5 Reasons Why Japanese Wear Surgical Masks

Facebooktwitterredditpinterestlinkedinmail

 

If you go to California, you will see so many people wearing sunglasses.

The reason is obvious.

 

California is always Sunny, so it’s simply to protect their eyes from the strong sunlight. 

In the same way, you will see so many people wearing masks if you go to Japan.

 

And the reason is not only to protect themselves from germ, but It kind of reflects their culture.

In this article, I will introduce you 5 reasons why Japanese people always wear surgical masks.

 

 

1. Pollen 

 

 

It is often said “if you live in Japan more than 5 years, no matter what, you will get pollen allergy.”

The pollen allergy is actually a national issue in Japan.

 

In fact, more than a half of the population in Japan have experienced pollen allergy.    

So the first reason why they wear surgical masks is to protect themselves from pollen.

 

Especially during Spring, there are many people who wear masks because of the pollen, and it is a serious problem nowadays.

The main trees that cause the pollen are ceder (known as sugi in Japanese) and Japanese crypress (known as hinoki in Japanese).

 

Even if you don’t have any problems with pollen in your native country, these trees might cause you hay fever after living for a few years.

 

Cause    

 

“Why does Japan have so much pollen?”

 

It wasn’t even a thing before 1960’s.

The reason is because of the reconstruction policy after WWII.

 

After WWII, Japan started putting effort on reconstructing infrastructure throughout the country.

The important resource for this reconstruction was ceder and Japanese cypress trees.

 

So the government planted those trees and made large forests.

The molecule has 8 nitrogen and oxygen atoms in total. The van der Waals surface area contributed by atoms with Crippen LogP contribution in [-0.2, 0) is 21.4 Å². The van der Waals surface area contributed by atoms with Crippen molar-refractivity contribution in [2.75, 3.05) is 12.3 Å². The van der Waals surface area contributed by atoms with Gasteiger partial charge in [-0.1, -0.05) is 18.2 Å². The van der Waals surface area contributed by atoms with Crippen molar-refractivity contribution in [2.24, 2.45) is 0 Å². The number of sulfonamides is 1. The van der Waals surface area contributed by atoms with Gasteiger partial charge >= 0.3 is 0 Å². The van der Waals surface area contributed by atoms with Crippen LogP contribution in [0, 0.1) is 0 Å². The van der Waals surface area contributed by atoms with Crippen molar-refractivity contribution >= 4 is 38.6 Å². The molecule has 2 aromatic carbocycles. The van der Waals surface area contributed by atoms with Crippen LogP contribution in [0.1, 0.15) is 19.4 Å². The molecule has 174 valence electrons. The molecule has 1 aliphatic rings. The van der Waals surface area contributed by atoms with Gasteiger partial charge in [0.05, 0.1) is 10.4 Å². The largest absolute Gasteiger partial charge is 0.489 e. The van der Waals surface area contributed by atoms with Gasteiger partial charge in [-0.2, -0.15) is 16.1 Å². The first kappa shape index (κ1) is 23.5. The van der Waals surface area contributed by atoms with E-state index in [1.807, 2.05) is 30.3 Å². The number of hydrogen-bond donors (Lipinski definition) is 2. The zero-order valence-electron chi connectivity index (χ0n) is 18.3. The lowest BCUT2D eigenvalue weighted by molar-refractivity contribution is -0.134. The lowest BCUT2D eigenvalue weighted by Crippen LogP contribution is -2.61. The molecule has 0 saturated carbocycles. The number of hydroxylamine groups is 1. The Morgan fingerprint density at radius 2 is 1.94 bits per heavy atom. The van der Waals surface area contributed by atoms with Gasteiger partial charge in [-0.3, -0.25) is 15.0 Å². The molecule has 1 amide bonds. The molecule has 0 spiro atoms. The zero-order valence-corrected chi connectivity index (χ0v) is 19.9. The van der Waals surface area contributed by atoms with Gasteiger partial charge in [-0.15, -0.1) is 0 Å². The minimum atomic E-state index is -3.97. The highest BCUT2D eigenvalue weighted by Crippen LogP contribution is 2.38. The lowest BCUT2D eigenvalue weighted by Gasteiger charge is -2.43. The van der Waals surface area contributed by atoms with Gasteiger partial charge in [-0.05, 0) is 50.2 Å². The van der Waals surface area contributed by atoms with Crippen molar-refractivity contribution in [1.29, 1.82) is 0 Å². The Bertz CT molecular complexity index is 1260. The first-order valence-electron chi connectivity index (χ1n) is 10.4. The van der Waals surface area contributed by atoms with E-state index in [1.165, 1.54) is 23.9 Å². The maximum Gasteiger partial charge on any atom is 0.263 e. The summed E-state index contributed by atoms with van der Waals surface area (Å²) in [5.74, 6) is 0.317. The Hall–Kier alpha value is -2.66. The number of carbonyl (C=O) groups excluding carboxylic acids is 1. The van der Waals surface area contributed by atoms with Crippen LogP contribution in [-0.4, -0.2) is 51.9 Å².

As a result, they stated producing pollen after a couple of decades. 

 

 

2. Germ

 

This is also one of the main reasons.

In Japan, when a person takes a day off from work, it is highly expected that he/she wears a mask next day at work.

 

So it’s rather to spread germ than to protect themselves from it.

It is also a respect for other people in the public.

 

In elementary school, kids are often taught that they should wear masks when they are cold or sick.

So it is a part of their culture.  

 

 

3. Pollution 

 

 

Pollution is also a part of the reasons.

Especially in Tokyo, there is so much exhaust emitted from cars, and it has been causing health concerns among Japanese people.

 

Another problem is from the industrialization of China.

It’s called “PM 2.5 (Particle Matter),” the dust drifting with yellow sand from Taklimakan Desert in the South West of China to its neighborhood countries.  

 

It is the cause of air pollution, and morning news shows the PM 2.5 rate for the day.

If it’s too high, a caster tells everyone to wear a mask when they go outside since it causes serious health problems such as asthma. 

 

 

4. Fashion

 

 

Some people wear masks for fashion.

“K-fashion”(Korean Fashion) is probably a great example of this.

 

If you go to Seoul, you will see many Korean people wear black face masks.

Their “weird” fashion is the whole new level, but they’ve proved surgical masks can be fashion accessories.

 

Many Japanese people practice the same idea as those Koreans, so they wear masks for fashion.

 

 

5. Mask Dependency

 

 

The last reason is very passive one.

There is a new word in Japanese created in last a few years, which is “mask dependency” (Masuku Izon).

 

That means literally people who are dependent on wearing masks. 

Some people are actually not confident to show their face to other people.

 

When a girl is not wearing a makeup, it’s a good way to hide her face.

Some people care about their breath, so a mask can prevent others to smell it.

 

Of course, it totally depends on a personality, but there are actually counselors who specialize in this symptom for the people who can’t go outside without masks.

 

 

 

So those reasons really reflect Japanese culture and even social problems in Japan.

Wearing a mask is kind of weird in other countries around the world, but it’s totally normal or even encouraged to wear in Japan.  

 

Facebooktwitterredditpinterestlinkedinmail